It can be hard for Americans to understand why Russia’s invasion of Ukraine has touched such a raw nerve in Europe. Even the Biden administration did not expect the European response to be so fast and so furious. The widespread expectation, after all, was that sanctions, coordinated between the United States and Europe, would be rolled out slowly. A batch here, another batch a week later, steadily ramping up the pressure on Russia and imposing incremental punishment for its war of aggression. Instead, the sanctions came crashing down all at once. (From what I heard, individual delegations went into the European Council meeting fearing that other delegations would water the sanctions down, so they promised themselves that they would stand firm. On arriving, they discovered that the opposite was true: everyone wanted to hit Russia hard.) In addition to the sanctions, we saw other sea changes on the continent. Germany, which has been understandably wary of militarization, shredded its post-Cold War doctrine over the weekend, agreeing to send lethal aid to Ukraine and to boost its military spending to two percent of G.D.P. The E.U., for the first time in its history, declared it was sending weapons. Switzerland—Switzerland!—which stayed neutral even through the horrors of World War II, decided to impose sanctions on Russia and freeze Russian assets.
The White House, which had been laying the groundwork for sanctions and trying to get the E.U. to agree—which is typically like herding cats—was taken aback by the unity and swiftness of the response. Why did Europe react the way it did? “Seeing children using metro platforms as bomb shelters stirs the collective memory of World War II,” a U.S. official told me. “It has made them react with anger and emotion, rather than the logic that usually results in the lowest common denominator.”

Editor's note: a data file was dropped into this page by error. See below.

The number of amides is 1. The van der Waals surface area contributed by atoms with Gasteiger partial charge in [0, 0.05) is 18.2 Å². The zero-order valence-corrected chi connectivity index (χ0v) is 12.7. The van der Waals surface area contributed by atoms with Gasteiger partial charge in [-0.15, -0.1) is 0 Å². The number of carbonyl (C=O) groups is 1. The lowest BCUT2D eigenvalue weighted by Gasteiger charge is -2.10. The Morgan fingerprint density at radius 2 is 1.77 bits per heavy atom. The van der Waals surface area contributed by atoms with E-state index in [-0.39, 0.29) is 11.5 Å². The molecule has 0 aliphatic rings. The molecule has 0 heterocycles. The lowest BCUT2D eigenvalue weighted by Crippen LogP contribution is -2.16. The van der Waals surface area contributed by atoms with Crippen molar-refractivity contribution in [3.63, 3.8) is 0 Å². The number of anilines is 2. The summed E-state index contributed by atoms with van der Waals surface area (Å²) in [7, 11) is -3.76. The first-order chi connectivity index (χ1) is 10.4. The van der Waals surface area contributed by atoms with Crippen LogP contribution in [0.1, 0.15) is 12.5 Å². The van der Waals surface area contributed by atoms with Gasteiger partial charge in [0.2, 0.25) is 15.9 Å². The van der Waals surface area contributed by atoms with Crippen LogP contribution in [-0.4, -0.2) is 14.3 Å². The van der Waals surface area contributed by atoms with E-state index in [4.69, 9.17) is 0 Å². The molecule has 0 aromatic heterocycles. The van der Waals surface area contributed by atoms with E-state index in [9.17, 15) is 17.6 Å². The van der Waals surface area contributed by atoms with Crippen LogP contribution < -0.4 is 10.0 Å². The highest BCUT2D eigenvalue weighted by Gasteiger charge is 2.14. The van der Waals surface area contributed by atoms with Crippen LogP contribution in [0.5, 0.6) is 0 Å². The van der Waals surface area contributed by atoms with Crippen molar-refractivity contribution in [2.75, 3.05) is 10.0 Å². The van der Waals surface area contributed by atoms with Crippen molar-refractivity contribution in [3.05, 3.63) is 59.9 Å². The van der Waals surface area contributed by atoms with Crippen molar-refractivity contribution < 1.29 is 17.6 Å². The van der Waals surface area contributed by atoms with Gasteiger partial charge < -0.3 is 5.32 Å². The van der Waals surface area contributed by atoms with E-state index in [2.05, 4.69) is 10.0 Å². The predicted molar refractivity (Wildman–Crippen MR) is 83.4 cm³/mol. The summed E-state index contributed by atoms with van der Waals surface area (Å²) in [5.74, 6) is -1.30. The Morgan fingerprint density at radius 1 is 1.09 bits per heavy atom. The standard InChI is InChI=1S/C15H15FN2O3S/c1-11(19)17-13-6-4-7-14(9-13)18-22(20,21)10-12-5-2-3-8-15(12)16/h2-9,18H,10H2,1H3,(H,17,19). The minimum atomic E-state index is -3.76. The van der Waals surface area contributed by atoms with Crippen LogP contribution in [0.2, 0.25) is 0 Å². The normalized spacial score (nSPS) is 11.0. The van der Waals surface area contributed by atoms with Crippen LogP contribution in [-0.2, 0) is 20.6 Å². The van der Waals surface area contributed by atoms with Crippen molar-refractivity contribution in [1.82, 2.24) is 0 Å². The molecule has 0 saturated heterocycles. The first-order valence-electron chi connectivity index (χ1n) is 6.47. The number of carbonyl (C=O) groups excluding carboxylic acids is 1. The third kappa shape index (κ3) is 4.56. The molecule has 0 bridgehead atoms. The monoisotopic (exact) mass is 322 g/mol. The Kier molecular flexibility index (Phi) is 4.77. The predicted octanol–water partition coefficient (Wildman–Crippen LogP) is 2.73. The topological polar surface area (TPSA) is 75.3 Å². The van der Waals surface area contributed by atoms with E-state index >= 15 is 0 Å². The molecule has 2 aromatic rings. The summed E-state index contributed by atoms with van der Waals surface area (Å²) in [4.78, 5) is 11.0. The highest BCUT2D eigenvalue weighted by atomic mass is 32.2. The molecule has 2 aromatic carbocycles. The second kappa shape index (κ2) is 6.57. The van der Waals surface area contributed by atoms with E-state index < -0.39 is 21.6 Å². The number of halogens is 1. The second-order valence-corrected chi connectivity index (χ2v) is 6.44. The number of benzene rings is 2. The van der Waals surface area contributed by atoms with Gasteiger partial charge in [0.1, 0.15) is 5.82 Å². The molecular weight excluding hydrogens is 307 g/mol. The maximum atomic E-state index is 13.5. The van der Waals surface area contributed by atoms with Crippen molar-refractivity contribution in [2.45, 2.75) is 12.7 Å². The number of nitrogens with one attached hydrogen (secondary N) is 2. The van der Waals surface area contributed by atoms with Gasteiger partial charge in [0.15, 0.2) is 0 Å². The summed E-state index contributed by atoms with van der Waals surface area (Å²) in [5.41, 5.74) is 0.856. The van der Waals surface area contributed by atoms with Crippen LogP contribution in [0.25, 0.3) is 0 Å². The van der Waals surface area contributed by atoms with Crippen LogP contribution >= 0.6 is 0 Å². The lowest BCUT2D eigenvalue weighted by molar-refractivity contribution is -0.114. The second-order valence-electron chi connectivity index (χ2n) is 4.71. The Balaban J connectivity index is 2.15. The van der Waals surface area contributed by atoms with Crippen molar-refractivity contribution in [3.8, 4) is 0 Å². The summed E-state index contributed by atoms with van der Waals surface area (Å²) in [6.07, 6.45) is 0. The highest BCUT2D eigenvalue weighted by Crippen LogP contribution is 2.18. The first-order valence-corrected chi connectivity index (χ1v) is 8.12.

For America, World War II was Pearl Harbor, island hopping in the Pacific, D-Day, the Battle of the Bulge. As bloody and horrific as those events were, they pale in comparison to what Europe experienced. In six years of war, the continent was leveled. Tens of millions of people were killed in the most novel and horrific ways. Many countries endured the brutality of military occupation. The trauma of that war is still present today in Europe in a way that is foreign to the United States. It is passed down from generation to generation. (The same thing is true of Ukraine and Russia. The Soviet Union lost 27 million people—15 percent of its population—in just four years. Every family lost many, many loved ones, and the trauma of that war is alive and well, thanks in part to Putin’s propaganda machine.) If you could make the images coming out of Ukraine black and white, it might be hard to tell the difference between September 1939 or June 1941. The fact that there is a land war happening again, in Europe, less than a century since the last one, and using a lot of the same language, has been extremely triggering for Europeans (as well as for Russians and Ukrainians). For Europeans, as some of the continent’s officials have told people in the Biden administration, “this is our 9/11.”